I am in Kano this week for a conference, and last night I had an exchange (off the record, I believe, so I won’t mention my interlocutors’ names) about the Islamic Movement in Nigeria, or IMN, a Shi’i group. The IMN’s leader Ibrahim al-Zakzaky has been detained since 2015, following a clash between the IMN and the Nigerian military in Zaria. Al-Zakzaky’s detention has sparked numerous IMN protests.
My interlocutors mentioned two potential ways to resolve the problem: exiling al-Zakzaky to Iran, or placing him under house arrest. Each path would have pros and cons, of course. The voice favoring exile said that one benefit of that path would be clarifying the nature of al-Zakzaky’s relationship with the Iranian government; if Iran tried to use him for propaganda purposes, the speaker said, Nigeria could respond by asking for international diplomatic support.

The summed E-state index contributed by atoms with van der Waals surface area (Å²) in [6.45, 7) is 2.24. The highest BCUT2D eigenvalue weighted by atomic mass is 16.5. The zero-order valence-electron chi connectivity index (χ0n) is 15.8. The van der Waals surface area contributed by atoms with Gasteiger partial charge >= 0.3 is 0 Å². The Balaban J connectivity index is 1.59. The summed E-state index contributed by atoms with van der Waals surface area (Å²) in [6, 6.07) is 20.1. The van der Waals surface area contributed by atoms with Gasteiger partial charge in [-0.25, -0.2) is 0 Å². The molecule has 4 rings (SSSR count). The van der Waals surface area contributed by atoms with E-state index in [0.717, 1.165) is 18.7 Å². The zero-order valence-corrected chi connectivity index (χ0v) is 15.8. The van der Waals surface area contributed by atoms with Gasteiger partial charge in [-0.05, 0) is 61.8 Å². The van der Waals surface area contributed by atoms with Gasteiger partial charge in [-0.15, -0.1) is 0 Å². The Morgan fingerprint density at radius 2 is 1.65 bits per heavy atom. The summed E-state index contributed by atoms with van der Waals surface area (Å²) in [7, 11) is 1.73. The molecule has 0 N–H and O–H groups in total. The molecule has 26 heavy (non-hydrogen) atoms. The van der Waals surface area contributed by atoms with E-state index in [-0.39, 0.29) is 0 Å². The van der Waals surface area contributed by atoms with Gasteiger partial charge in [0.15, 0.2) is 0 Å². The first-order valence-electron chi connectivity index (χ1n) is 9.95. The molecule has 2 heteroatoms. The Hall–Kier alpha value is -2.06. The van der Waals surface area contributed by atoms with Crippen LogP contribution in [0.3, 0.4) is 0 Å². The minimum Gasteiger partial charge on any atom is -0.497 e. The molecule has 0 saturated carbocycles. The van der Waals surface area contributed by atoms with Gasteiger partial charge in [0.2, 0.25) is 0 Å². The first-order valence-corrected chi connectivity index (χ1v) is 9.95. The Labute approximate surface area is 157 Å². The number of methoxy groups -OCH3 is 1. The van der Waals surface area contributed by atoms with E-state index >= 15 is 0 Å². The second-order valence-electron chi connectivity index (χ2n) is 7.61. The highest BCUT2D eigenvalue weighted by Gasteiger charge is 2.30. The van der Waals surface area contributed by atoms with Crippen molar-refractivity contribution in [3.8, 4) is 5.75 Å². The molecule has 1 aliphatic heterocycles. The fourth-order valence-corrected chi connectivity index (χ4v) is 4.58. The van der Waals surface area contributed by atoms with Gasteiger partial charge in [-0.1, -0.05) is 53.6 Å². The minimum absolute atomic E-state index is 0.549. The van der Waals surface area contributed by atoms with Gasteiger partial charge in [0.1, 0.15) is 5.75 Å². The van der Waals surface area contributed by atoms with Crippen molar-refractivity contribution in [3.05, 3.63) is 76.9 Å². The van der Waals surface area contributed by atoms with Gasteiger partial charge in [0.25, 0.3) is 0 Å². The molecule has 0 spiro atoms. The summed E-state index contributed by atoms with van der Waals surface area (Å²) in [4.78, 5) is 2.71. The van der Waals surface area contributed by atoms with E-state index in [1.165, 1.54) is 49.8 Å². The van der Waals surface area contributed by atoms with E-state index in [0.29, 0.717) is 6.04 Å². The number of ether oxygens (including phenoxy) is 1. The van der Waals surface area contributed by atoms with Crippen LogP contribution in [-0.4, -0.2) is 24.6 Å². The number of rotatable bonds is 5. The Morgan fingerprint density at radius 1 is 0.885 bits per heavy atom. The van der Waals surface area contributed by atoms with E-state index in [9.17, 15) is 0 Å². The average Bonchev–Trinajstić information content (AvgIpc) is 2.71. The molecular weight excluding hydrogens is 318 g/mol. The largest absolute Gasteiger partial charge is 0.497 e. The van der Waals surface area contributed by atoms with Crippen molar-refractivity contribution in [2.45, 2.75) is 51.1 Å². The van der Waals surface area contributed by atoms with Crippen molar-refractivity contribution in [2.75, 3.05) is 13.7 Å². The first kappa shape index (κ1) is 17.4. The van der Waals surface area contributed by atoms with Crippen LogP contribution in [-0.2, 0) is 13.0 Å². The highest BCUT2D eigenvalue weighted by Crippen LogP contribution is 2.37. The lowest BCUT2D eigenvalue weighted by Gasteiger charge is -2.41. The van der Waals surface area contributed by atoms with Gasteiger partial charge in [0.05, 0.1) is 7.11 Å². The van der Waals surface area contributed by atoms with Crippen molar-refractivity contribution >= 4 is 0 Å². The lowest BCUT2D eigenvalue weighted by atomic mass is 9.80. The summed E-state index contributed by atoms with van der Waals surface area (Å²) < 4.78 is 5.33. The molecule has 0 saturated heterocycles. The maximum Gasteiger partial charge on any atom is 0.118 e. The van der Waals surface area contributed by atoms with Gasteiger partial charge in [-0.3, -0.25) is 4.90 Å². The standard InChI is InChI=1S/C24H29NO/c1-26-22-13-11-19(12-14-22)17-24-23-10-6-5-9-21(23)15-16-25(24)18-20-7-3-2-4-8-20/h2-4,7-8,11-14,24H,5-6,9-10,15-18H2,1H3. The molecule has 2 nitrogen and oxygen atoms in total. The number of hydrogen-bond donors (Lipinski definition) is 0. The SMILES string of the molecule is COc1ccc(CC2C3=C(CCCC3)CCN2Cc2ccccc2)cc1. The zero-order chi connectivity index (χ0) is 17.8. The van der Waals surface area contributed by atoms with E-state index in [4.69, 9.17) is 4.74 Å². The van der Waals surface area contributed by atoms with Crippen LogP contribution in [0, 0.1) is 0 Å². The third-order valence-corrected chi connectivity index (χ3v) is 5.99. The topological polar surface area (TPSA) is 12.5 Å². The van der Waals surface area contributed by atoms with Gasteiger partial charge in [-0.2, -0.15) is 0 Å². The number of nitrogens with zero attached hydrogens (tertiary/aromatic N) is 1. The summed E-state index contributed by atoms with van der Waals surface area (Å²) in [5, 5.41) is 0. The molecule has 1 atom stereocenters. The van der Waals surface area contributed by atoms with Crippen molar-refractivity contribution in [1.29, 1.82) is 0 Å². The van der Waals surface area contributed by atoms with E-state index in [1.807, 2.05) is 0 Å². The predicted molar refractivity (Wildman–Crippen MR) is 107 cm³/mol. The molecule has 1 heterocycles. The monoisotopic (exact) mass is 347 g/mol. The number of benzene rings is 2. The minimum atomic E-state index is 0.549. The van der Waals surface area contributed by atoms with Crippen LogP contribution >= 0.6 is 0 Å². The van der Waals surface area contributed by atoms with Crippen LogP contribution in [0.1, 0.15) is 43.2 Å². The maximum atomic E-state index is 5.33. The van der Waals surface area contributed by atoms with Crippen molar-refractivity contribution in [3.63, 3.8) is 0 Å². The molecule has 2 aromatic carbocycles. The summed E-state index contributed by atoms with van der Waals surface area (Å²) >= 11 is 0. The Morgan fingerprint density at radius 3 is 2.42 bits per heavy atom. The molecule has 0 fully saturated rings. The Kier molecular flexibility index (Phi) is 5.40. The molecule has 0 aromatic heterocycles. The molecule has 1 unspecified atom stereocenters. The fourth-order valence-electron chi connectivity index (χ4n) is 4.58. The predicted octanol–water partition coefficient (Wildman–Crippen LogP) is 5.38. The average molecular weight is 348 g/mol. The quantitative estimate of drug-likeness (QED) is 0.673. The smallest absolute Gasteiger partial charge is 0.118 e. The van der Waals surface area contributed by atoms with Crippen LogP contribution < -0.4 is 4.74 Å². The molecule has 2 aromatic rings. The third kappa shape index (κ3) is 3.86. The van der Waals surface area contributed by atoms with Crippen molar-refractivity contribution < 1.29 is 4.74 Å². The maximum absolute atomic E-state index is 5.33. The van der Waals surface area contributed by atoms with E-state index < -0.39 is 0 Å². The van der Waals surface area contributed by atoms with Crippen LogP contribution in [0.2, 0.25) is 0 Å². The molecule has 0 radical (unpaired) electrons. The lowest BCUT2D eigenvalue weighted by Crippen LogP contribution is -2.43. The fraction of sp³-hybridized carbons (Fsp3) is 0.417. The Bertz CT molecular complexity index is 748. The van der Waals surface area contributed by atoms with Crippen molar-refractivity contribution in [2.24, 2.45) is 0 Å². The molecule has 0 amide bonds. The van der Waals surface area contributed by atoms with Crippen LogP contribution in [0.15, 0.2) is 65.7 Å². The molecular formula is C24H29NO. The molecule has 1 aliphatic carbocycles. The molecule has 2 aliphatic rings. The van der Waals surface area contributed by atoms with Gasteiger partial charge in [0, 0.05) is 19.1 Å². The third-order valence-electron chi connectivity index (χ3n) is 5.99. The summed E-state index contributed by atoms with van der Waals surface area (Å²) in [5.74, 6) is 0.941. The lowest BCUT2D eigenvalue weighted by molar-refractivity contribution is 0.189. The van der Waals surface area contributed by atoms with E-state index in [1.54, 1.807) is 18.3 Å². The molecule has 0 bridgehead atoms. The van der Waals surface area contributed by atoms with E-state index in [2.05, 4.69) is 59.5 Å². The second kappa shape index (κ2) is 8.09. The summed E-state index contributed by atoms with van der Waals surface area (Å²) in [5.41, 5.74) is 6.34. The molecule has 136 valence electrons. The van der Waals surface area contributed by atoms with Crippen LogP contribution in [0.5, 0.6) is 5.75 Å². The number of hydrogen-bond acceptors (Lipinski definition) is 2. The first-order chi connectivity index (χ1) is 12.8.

For my part, the issue of due legal process is vital. He should get a fair trial. But in terms of the ultimate outcome, the Nigerian government has options beyond the binary choice of letting al-Zakzaky go completely free or detaining him until he dies. The government would be wise, in my view, to choose a path other than indefinite detention.